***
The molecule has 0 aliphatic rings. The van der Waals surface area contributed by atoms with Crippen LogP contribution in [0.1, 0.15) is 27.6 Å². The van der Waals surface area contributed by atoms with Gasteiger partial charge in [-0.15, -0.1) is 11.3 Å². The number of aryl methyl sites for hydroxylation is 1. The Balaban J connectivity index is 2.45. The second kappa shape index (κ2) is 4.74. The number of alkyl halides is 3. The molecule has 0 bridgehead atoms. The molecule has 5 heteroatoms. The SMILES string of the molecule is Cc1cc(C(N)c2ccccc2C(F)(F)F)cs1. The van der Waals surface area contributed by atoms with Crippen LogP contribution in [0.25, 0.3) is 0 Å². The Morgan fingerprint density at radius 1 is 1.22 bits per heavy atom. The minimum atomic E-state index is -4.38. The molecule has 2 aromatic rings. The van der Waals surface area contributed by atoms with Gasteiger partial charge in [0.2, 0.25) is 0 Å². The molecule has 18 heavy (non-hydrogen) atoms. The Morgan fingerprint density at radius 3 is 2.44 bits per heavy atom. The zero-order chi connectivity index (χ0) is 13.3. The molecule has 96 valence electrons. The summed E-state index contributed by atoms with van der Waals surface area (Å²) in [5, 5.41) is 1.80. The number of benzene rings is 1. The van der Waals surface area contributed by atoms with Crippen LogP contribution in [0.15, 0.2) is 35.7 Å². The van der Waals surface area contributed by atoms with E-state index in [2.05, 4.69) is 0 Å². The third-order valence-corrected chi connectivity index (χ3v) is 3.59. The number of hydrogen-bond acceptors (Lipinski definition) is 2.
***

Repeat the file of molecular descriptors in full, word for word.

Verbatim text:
The molecule has 0 aliphatic rings. The van der Waals surface area contributed by atoms with Crippen LogP contribution in [0.1, 0.15) is 27.6 Å². The van der Waals surface area contributed by atoms with Gasteiger partial charge in [-0.15, -0.1) is 11.3 Å². The number of aryl methyl sites for hydroxylation is 1. The Balaban J connectivity index is 2.45. The second kappa shape index (κ2) is 4.74. The number of alkyl halides is 3. The molecule has 0 bridgehead atoms. The molecule has 5 heteroatoms. The SMILES string of the molecule is Cc1cc(C(N)c2ccccc2C(F)(F)F)cs1. The van der Waals surface area contributed by atoms with Crippen LogP contribution in [0.25, 0.3) is 0 Å². The Morgan fingerprint density at radius 1 is 1.22 bits per heavy atom. The minimum atomic E-state index is -4.38. The molecule has 2 aromatic rings. The van der Waals surface area contributed by atoms with Gasteiger partial charge in [0.2, 0.25) is 0 Å². The molecule has 18 heavy (non-hydrogen) atoms. The Morgan fingerprint density at radius 3 is 2.44 bits per heavy atom. The zero-order chi connectivity index (χ0) is 13.3. The molecule has 96 valence electrons. The summed E-state index contributed by atoms with van der Waals surface area (Å²) in [5, 5.41) is 1.80. The number of benzene rings is 1. The van der Waals surface area contributed by atoms with Crippen LogP contribution in [0.15, 0.2) is 35.7 Å². The van der Waals surface area contributed by atoms with E-state index in [2.05, 4.69) is 0 Å². The third-order valence-corrected chi connectivity index (χ3v) is 3.59. The number of hydrogen-bond acceptors (Lipinski definition) is 2.